In the chapter on Locke, footnote 124 illustrates this quote from Locke: "nature and the earth furnish only the almost most worthless materials as in themselves"*
* 124. "Locke's statements about the relative importance of the gifts of nature and human labor [are illustrated--sic] with a statement from Ambrose's Hexameron, translated by George Boas, in Essays on Primitivism and Related Ideas in the Middle Ages (Baltimore: Johns Hopkins Press, 1948), p. 42."
The passage cited by Strauss quotes the Church father Ambrose in this way:
"In the Hexameron he gives us a description of the world and of man as they came from the hands of their creator, before their nature had been changed by sin. This description combines themes from Genesis and pictures of the Golden Age from classical poetry. Its general tone is that of soft primitivism.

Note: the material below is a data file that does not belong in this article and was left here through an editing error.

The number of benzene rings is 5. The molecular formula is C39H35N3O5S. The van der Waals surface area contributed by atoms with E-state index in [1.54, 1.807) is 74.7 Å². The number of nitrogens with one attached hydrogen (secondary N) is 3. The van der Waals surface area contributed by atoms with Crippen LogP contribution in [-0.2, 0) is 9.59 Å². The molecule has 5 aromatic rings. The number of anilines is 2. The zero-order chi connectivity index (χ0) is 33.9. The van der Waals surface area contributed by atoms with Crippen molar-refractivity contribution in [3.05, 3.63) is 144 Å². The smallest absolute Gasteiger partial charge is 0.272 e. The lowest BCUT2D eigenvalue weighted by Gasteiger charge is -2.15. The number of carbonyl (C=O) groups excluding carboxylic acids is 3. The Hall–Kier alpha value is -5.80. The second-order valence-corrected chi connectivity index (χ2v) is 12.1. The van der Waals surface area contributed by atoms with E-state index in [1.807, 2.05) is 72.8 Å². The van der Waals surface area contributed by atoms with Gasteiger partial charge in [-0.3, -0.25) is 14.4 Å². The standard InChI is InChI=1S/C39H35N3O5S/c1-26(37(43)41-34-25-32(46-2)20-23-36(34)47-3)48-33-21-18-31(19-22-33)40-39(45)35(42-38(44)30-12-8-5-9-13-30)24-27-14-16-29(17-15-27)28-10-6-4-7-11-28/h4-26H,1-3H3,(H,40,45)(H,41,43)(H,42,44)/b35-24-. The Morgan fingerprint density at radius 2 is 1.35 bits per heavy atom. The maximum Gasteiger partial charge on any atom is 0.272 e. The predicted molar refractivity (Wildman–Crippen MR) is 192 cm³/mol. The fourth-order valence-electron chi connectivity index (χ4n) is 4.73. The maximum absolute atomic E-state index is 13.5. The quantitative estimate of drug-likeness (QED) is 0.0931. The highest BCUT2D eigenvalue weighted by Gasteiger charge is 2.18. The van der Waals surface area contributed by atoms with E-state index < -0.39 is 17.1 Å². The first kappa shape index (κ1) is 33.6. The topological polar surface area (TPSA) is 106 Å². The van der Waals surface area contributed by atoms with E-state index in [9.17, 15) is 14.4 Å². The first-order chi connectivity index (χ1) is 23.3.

Spontaneously earth bore all fruits; though it could not be plowed in the absence of a plowman--no farmer yet existed--nevertheless it abounded in the richest harvests, and, I do not doubt, with an even larger yield, since the slothfulness of the husbandman could not rob the soil of its richness . . . Thus, O Man, while you are asleep and unconscious, the earth still produces its fruits; you sleep and then you rise and marvel to see how the grain has grown through the night."